Monday, May 6, 2019
Private Justice, by Steven Gore
Viewpoint is character. That seemed like such a logical statement that I just went looking for a source for it other than my overheated brain. I found one: a blogger named SensibleShoes who wrote in 2014: "Viewpoint is character. A character doesn’t just have a point of view (often called “POV” in writerspeak). A character is a point of view. Viewpoint can be presented without mentioning the character at all."
The nameless narrator of Gore's story is a retired Philadelphia Homicide cop, newly installed as chief of detectives in a small town. A retired professor has been stabbed to death in his office and it looks like a lot of people may be involved in a cover-up. As our hero investigates, he is constantly revealing his viewpoint which is all we known (or need to know) about his personality.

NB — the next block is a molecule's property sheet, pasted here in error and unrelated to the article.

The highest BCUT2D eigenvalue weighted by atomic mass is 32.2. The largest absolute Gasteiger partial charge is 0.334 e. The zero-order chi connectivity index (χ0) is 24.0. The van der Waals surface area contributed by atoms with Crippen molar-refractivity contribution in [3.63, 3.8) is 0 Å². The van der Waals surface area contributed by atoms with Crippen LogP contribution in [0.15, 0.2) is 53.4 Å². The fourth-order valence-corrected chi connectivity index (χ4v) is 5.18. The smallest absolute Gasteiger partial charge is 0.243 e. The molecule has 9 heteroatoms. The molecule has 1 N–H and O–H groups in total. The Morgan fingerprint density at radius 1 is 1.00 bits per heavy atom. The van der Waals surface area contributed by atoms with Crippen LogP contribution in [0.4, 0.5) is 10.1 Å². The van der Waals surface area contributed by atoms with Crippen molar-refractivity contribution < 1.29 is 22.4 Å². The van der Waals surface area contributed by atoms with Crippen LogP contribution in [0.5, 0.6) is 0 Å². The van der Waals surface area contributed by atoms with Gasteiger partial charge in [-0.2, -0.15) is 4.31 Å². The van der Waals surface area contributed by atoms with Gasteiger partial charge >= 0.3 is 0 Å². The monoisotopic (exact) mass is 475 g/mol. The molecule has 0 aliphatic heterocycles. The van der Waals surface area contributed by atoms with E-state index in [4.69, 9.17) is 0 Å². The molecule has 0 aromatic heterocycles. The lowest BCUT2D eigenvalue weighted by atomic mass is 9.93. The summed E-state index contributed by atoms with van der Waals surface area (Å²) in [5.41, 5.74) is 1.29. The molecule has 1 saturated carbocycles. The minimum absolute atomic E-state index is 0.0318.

Throughout the story he sees what other people miss, not in the sense of smudged-footprint-in-the-flowerbed, but in the possible meaning of people's behavior. Why is one suspect involved in self-harm? Why is the university lawyer constantly smiling during a murder investigation?
Another aspect of viewpoint is that the cop is keenly aware that people in this small town are treated very differently than they would be back in the big city. Speaking of a plea deal for homicide: "Defendants in Philadelphia were getting more time for selling a couple of rocks of cocaine."
A nicely done story.